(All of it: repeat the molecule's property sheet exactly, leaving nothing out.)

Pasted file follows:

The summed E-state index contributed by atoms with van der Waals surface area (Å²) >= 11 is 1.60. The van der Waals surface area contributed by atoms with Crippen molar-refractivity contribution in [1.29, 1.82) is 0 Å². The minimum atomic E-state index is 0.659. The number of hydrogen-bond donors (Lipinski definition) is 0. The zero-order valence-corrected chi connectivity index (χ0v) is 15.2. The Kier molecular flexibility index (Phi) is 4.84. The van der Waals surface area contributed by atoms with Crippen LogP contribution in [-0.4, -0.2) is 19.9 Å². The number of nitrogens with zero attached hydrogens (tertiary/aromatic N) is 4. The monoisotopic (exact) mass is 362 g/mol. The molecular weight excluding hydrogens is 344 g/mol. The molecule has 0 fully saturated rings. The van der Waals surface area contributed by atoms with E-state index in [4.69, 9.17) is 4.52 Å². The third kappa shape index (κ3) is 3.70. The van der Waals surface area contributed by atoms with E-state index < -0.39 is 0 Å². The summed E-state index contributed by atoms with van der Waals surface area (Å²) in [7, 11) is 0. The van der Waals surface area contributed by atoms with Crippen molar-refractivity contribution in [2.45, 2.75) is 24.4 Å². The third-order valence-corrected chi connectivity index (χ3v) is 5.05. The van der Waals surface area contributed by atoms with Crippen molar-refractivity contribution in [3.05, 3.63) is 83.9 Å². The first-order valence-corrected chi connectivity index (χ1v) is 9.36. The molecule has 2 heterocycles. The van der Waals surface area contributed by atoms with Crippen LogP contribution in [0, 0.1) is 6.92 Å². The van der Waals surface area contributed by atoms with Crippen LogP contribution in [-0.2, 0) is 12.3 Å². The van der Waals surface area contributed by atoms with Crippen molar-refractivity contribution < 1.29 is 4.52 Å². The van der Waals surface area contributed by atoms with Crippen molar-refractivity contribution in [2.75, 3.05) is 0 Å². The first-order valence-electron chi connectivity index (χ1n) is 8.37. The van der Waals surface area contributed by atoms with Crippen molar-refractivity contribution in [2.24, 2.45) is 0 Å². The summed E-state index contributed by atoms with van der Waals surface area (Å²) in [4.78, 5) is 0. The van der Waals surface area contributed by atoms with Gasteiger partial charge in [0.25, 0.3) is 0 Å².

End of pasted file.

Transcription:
The summed E-state index contributed by atoms with van der Waals surface area (Å²) >= 11 is 1.60. The van der Waals surface area contributed by atoms with Crippen molar-refractivity contribution in [1.29, 1.82) is 0 Å². The minimum atomic E-state index is 0.659. The number of hydrogen-bond donors (Lipinski definition) is 0. The zero-order valence-corrected chi connectivity index (χ0v) is 15.2. The Kier molecular flexibility index (Phi) is 4.84. The van der Waals surface area contributed by atoms with Crippen LogP contribution in [-0.4, -0.2) is 19.9 Å². The number of nitrogens with zero attached hydrogens (tertiary/aromatic N) is 4. The monoisotopic (exact) mass is 362 g/mol. The molecular weight excluding hydrogens is 344 g/mol. The molecule has 0 fully saturated rings. The van der Waals surface area contributed by atoms with E-state index in [4.69, 9.17) is 4.52 Å². The third kappa shape index (κ3) is 3.70. The van der Waals surface area contributed by atoms with E-state index < -0.39 is 0 Å². The summed E-state index contributed by atoms with van der Waals surface area (Å²) in [7, 11) is 0. The van der Waals surface area contributed by atoms with Crippen molar-refractivity contribution in [2.45, 2.75) is 24.4 Å². The third-order valence-corrected chi connectivity index (χ3v) is 5.05. The van der Waals surface area contributed by atoms with Crippen molar-refractivity contribution in [3.05, 3.63) is 83.9 Å². The first-order valence-corrected chi connectivity index (χ1v) is 9.36. The molecule has 2 heterocycles. The van der Waals surface area contributed by atoms with Crippen LogP contribution in [0, 0.1) is 6.92 Å². The van der Waals surface area contributed by atoms with Crippen LogP contribution in [-0.2, 0) is 12.3 Å². The van der Waals surface area contributed by atoms with Crippen molar-refractivity contribution < 1.29 is 4.52 Å². The van der Waals surface area contributed by atoms with Crippen molar-refractivity contribution in [2.75, 3.05) is 0 Å². The first-order valence-electron chi connectivity index (χ1n) is 8.37. The van der Waals surface area contributed by atoms with Crippen molar-refractivity contribution in [2.24, 2.45) is 0 Å². The summed E-state index contributed by atoms with van der Waals surface area (Å²) in [4.78, 5) is 0. The van der Waals surface area contributed by atoms with Gasteiger partial charge in [0.25, 0.3) is 0 Å².